Deglazing a pan means to loosen and then scrape up the browned bits of food that stick to the bottom. Those brown bits are where all the flavours are, and this is called the “fond.” By deglazing the pan, you can use the fond as the basis for a delicious sauce.

Deglazing liquids 

Almost any cold liquid can be used for deglazing, although you should avoid dairy products as they may curdle. You can also use water, although this will not add any extra flavour.

  • Red or white wine
  • Beer
  • Stock (chicken, beef, vegetable or fish)
  • Whiskey or brandy
  • Vermouth
  • Fruit juice
  • Vinegar (apple cider, balsamic etc.)
  • Cooking liquid left from cooking from pasta or dried beans


How to deglaze a pan

  • Brown the meat and/or vegetables for your meal.
  • Remove the browned meat and/or vegetables from the pan and set aside.
  • Make sure that there is nothing burnt onto the pan; the fond should be deep brown, not blackened.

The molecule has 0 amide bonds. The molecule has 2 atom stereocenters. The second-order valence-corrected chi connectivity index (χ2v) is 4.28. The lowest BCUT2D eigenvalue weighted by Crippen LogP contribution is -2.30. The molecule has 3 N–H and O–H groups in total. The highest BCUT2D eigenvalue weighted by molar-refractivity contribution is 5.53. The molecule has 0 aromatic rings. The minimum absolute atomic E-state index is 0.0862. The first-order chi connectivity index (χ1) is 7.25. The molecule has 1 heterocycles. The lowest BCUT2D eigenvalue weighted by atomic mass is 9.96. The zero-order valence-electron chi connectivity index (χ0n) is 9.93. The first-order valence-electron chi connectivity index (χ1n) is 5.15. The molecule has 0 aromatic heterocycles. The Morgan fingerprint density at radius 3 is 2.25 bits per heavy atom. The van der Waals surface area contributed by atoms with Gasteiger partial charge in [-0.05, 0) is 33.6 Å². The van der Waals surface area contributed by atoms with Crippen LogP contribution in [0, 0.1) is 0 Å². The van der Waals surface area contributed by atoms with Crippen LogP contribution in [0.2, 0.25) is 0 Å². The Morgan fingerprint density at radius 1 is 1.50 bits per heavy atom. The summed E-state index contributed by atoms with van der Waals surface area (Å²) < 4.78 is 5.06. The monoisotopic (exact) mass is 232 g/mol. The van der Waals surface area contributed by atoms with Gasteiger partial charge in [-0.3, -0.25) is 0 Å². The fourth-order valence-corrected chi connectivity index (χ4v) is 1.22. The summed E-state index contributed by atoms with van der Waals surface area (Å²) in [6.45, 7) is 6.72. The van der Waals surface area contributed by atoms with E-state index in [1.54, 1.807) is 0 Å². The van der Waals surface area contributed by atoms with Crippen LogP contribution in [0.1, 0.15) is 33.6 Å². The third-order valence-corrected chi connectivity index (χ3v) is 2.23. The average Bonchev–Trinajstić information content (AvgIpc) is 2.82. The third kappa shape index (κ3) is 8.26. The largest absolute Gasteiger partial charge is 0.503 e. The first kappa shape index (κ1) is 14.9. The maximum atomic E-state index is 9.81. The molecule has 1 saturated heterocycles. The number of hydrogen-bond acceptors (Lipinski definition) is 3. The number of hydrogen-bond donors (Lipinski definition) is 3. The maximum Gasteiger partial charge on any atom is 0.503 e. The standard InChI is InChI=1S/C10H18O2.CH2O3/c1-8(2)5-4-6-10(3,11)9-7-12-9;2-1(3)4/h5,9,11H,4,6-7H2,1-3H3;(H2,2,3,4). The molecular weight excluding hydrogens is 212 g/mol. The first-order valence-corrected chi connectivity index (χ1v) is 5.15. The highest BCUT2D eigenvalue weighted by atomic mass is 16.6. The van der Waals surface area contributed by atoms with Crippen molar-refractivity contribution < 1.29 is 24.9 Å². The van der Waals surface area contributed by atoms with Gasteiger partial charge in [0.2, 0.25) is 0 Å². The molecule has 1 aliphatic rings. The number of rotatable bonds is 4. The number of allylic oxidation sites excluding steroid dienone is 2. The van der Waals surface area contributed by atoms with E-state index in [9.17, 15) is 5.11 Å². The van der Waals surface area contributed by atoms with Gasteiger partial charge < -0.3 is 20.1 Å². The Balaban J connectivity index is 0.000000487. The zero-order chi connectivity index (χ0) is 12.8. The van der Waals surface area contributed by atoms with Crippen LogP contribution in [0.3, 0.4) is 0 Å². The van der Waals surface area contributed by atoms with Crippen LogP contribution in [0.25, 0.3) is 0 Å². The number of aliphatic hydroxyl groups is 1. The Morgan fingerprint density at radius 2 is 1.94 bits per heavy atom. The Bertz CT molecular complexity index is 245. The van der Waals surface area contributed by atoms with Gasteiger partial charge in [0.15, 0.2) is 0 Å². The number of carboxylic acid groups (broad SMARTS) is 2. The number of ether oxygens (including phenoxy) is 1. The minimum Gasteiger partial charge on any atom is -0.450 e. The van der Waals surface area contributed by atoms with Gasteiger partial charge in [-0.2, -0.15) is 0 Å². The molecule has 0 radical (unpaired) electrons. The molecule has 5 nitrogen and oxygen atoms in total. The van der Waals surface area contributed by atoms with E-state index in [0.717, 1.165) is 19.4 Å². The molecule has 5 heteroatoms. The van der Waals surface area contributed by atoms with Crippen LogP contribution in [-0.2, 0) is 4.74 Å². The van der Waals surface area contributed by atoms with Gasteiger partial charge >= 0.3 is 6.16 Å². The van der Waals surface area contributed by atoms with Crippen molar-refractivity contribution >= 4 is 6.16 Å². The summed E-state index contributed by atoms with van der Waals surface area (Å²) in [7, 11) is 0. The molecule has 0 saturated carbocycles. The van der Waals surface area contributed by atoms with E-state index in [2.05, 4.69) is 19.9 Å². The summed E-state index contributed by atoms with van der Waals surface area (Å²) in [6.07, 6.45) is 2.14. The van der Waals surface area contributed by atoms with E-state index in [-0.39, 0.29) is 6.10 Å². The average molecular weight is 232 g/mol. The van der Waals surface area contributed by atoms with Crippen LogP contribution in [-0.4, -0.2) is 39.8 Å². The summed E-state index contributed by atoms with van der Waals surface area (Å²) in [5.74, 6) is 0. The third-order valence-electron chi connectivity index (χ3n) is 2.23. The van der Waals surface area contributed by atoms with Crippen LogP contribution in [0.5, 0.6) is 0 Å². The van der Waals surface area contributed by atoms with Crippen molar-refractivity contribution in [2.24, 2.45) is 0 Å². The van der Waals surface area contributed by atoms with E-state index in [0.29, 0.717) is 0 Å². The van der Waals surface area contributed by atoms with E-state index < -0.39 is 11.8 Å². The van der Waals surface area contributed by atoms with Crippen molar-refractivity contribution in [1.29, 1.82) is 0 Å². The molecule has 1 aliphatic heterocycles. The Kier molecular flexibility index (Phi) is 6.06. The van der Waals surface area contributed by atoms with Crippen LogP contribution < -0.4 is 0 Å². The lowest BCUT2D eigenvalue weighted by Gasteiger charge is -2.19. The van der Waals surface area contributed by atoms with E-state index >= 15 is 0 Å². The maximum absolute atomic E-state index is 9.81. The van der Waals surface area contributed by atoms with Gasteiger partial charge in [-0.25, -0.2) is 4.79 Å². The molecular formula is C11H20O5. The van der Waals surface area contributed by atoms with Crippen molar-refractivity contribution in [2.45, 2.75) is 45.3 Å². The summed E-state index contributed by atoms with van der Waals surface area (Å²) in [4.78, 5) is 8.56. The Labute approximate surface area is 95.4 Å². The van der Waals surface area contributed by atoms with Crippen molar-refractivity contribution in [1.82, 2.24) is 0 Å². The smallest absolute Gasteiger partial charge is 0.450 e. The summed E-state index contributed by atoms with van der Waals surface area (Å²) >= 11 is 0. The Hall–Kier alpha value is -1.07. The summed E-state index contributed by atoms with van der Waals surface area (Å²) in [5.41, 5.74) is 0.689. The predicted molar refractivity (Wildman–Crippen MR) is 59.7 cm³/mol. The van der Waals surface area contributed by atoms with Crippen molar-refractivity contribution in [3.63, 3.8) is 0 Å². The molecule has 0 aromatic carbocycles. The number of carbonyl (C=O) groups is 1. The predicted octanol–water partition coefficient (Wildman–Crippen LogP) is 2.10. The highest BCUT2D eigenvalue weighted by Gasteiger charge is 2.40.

• Pour off most of the fat from the pan.
  • Turn the heat up to high.
  • Add enough of your deglazing liquid to coat the bottom of the hot pan by about ½cm. The liquid will come up to a boil very quickly.
  • Using a wooden spoon, scrape up the fond as the liquid boils.
  • Once the fond is dispersed throughout the liquid, turn down the heat. Use the flavoursome liquid in the pan as the basis for your sauce.

Remove the pan from the heat for a moment when adding alcoholic liquids to avoid singed eyebrows! Boozy liquids such as wine or brandy work very well in deglazing, but remember to simmer them for 3-4 minutes to allow the alcohol to burn off.